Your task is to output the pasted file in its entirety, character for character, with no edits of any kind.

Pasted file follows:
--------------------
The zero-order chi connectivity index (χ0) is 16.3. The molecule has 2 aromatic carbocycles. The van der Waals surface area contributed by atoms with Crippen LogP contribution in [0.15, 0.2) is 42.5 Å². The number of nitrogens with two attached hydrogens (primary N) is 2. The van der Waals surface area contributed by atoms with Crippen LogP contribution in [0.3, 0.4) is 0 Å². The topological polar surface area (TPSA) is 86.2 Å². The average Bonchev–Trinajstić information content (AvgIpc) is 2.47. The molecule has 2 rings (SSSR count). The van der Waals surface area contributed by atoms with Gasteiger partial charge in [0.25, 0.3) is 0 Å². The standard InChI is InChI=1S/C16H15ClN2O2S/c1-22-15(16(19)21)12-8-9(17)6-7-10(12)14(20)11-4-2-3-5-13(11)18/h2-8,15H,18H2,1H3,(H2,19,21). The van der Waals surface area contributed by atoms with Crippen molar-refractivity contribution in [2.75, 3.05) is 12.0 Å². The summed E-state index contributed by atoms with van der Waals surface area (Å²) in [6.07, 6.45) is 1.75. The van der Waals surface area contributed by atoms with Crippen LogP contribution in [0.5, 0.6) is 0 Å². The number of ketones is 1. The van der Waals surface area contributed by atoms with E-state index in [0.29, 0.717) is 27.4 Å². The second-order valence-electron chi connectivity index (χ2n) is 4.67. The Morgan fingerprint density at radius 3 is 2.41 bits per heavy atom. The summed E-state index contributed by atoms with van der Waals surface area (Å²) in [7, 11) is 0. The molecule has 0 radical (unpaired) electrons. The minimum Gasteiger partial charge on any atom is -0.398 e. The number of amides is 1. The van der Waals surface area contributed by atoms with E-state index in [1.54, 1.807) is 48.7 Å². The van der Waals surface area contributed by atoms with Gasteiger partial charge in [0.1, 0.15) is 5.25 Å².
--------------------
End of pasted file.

The zero-order chi connectivity index (χ0) is 16.3. The molecule has 2 aromatic carbocycles. The van der Waals surface area contributed by atoms with Crippen LogP contribution in [0.15, 0.2) is 42.5 Å². The number of nitrogens with two attached hydrogens (primary N) is 2. The van der Waals surface area contributed by atoms with Crippen LogP contribution in [0.3, 0.4) is 0 Å². The topological polar surface area (TPSA) is 86.2 Å². The average Bonchev–Trinajstić information content (AvgIpc) is 2.47. The molecule has 2 rings (SSSR count). The van der Waals surface area contributed by atoms with Gasteiger partial charge in [0.25, 0.3) is 0 Å². The standard InChI is InChI=1S/C16H15ClN2O2S/c1-22-15(16(19)21)12-8-9(17)6-7-10(12)14(20)11-4-2-3-5-13(11)18/h2-8,15H,18H2,1H3,(H2,19,21). The van der Waals surface area contributed by atoms with Crippen molar-refractivity contribution in [2.75, 3.05) is 12.0 Å². The summed E-state index contributed by atoms with van der Waals surface area (Å²) in [6.07, 6.45) is 1.75. The van der Waals surface area contributed by atoms with Crippen LogP contribution in [0.5, 0.6) is 0 Å². The number of ketones is 1. The van der Waals surface area contributed by atoms with E-state index in [0.29, 0.717) is 27.4 Å². The second-order valence-electron chi connectivity index (χ2n) is 4.67. The Morgan fingerprint density at radius 3 is 2.41 bits per heavy atom. The summed E-state index contributed by atoms with van der Waals surface area (Å²) in [7, 11) is 0. The molecule has 0 radical (unpaired) electrons. The minimum Gasteiger partial charge on any atom is -0.398 e. The number of amides is 1. The van der Waals surface area contributed by atoms with E-state index in [1.54, 1.807) is 48.7 Å². The van der Waals surface area contributed by atoms with Gasteiger partial charge in [0.1, 0.15) is 5.25 Å².